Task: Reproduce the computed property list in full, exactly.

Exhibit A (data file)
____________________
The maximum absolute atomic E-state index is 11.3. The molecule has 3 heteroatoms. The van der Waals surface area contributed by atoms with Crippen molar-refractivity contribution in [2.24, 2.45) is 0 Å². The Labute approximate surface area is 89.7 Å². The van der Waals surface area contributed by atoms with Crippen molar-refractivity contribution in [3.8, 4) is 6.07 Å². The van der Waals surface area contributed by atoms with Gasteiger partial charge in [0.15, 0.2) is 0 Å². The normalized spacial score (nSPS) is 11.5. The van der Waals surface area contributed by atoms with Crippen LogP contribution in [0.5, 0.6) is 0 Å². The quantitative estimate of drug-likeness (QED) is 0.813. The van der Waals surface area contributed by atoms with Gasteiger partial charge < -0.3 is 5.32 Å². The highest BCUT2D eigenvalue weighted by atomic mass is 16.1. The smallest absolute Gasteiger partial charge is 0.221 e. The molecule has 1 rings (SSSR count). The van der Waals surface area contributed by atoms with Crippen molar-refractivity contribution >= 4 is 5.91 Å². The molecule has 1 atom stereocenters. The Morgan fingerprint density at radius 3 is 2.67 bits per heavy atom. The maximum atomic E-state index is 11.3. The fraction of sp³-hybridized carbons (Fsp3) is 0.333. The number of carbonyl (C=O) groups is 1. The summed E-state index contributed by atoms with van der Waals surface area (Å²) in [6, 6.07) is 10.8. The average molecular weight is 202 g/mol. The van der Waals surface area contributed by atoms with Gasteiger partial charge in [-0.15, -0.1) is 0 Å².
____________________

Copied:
The maximum absolute atomic E-state index is 11.3. The molecule has 3 heteroatoms. The van der Waals surface area contributed by atoms with Crippen molar-refractivity contribution in [2.24, 2.45) is 0 Å². The Labute approximate surface area is 89.7 Å². The van der Waals surface area contributed by atoms with Crippen molar-refractivity contribution in [3.8, 4) is 6.07 Å². The van der Waals surface area contributed by atoms with Gasteiger partial charge in [0.15, 0.2) is 0 Å². The normalized spacial score (nSPS) is 11.5. The van der Waals surface area contributed by atoms with Crippen LogP contribution in [0.5, 0.6) is 0 Å². The quantitative estimate of drug-likeness (QED) is 0.813. The van der Waals surface area contributed by atoms with Gasteiger partial charge < -0.3 is 5.32 Å². The highest BCUT2D eigenvalue weighted by atomic mass is 16.1. The smallest absolute Gasteiger partial charge is 0.221 e. The molecule has 1 rings (SSSR count). The van der Waals surface area contributed by atoms with Crippen molar-refractivity contribution >= 4 is 5.91 Å². The molecule has 1 atom stereocenters. The Morgan fingerprint density at radius 3 is 2.67 bits per heavy atom. The maximum atomic E-state index is 11.3. The fraction of sp³-hybridized carbons (Fsp3) is 0.333. The number of carbonyl (C=O) groups is 1. The summed E-state index contributed by atoms with van der Waals surface area (Å²) in [6, 6.07) is 10.8. The average molecular weight is 202 g/mol. The van der Waals surface area contributed by atoms with Gasteiger partial charge in [-0.15, -0.1) is 0 Å².